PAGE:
Michigan's Statewide PCB Total Maximum Daily Load

EGLE has the first state program in the country to achieve a statewide TMDL for inland water bodies impacted by atmospheric deposition of PCBs. PCBs are a class of synthetic, chlorinated organic chemicals that were produced mainly for their excellent insulating capabilities and chemical stability. The United States Environmental Protection Agency banned production of PCBs in 1979 due to their toxic properties, and this class of chemicals was ultimately phased out of new uses in 1983. PCBs have been shown to cause a variety of adverse health effects, notably cancer in animals. Non-cancer effects include impacts to the nervous, immune, reproductive, and endocrine systems, among other adverse effects. PCBs concentrate in the fatty tissues of organisms and bioaccumulate in living tissues. Thus, despite the United States ban of PCB production, PCBs remain in the environment in soil, water, air, animal tissue, and vegetation. PCB concentrations in water and fish tissue have been declining since the early 1990s; however, numerous water bodies in the state remain impaired due to PCBs that continue to be found in fish tissue and water.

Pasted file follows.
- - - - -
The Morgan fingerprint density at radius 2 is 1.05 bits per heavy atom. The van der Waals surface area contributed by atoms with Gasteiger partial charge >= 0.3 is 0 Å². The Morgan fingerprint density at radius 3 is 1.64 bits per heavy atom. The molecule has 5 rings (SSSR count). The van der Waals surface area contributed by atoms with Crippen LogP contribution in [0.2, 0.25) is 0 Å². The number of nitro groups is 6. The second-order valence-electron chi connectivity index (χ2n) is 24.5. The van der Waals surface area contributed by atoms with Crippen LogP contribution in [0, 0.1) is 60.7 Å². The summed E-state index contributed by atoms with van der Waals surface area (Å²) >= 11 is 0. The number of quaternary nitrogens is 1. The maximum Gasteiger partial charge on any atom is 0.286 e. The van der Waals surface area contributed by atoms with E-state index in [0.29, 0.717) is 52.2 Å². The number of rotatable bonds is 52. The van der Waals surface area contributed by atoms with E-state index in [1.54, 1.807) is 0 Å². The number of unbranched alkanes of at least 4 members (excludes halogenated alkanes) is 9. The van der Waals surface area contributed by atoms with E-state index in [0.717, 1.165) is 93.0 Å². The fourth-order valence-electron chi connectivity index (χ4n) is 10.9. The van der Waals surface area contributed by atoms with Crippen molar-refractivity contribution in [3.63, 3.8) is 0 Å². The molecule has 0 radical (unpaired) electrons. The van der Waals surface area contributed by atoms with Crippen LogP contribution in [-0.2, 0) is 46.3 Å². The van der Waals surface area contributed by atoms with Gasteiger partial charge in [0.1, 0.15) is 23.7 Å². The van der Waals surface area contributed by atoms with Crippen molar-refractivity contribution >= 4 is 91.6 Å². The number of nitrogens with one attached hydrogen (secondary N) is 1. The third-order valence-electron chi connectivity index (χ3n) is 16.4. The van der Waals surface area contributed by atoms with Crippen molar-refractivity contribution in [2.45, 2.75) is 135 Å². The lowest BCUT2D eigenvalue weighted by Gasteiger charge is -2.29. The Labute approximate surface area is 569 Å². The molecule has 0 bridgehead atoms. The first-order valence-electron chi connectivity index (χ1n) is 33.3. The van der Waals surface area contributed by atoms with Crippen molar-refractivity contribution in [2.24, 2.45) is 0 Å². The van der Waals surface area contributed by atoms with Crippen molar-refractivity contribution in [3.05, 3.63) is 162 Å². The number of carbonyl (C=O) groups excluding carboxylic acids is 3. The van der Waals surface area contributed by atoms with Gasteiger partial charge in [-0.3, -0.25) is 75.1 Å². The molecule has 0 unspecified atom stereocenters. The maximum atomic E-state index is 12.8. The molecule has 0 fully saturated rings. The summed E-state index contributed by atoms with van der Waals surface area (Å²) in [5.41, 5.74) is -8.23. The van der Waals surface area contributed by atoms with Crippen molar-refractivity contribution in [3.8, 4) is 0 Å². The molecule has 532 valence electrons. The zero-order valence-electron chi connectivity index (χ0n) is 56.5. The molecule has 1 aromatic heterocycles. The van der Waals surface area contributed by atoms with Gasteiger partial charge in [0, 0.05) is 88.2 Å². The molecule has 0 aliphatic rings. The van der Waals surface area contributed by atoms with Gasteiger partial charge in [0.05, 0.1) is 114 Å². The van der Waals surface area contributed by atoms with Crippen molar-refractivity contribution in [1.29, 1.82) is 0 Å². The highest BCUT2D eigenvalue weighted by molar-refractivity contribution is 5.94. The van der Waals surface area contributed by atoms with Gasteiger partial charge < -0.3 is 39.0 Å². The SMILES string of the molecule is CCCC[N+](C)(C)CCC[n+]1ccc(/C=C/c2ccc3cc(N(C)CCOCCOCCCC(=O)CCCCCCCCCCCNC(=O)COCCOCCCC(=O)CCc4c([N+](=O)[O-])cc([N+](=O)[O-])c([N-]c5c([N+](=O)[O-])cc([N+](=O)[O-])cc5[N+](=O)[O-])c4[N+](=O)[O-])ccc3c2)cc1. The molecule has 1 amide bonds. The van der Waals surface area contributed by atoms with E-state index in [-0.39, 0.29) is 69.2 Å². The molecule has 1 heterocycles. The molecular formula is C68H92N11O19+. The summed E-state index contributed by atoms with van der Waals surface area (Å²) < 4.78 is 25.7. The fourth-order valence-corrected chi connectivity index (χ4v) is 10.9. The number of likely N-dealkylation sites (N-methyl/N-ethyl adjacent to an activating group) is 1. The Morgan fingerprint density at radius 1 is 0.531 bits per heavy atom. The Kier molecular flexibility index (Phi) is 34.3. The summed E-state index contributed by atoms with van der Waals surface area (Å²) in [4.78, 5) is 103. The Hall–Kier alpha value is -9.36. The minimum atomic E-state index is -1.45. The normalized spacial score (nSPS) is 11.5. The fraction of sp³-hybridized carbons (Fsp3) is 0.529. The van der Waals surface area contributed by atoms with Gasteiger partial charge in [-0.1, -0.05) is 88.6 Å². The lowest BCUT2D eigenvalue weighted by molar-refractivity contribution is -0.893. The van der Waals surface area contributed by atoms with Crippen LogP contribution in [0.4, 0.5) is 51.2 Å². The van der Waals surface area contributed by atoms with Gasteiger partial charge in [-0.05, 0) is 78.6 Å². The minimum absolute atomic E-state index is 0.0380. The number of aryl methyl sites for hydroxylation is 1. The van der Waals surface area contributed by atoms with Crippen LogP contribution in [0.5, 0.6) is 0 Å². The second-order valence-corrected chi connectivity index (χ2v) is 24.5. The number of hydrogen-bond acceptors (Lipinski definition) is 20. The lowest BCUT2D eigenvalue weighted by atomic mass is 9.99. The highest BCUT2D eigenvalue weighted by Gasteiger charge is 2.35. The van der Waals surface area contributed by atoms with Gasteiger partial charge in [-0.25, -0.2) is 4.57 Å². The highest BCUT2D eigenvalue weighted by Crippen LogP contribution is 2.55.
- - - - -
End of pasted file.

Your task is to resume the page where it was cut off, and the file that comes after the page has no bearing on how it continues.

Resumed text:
EGLE developed the statewide TMDL as required under Section 303(d) of the federal Clean Water Act (CWA). The federal CWA requires a TMDL to be written for water bodies not meeting Michigan's water quality standards. The purpose of the TMDL is to gather data, identify problems, and develop appropriate goals and reasonable assurance that will work toward restoring the designated uses to the water bodies.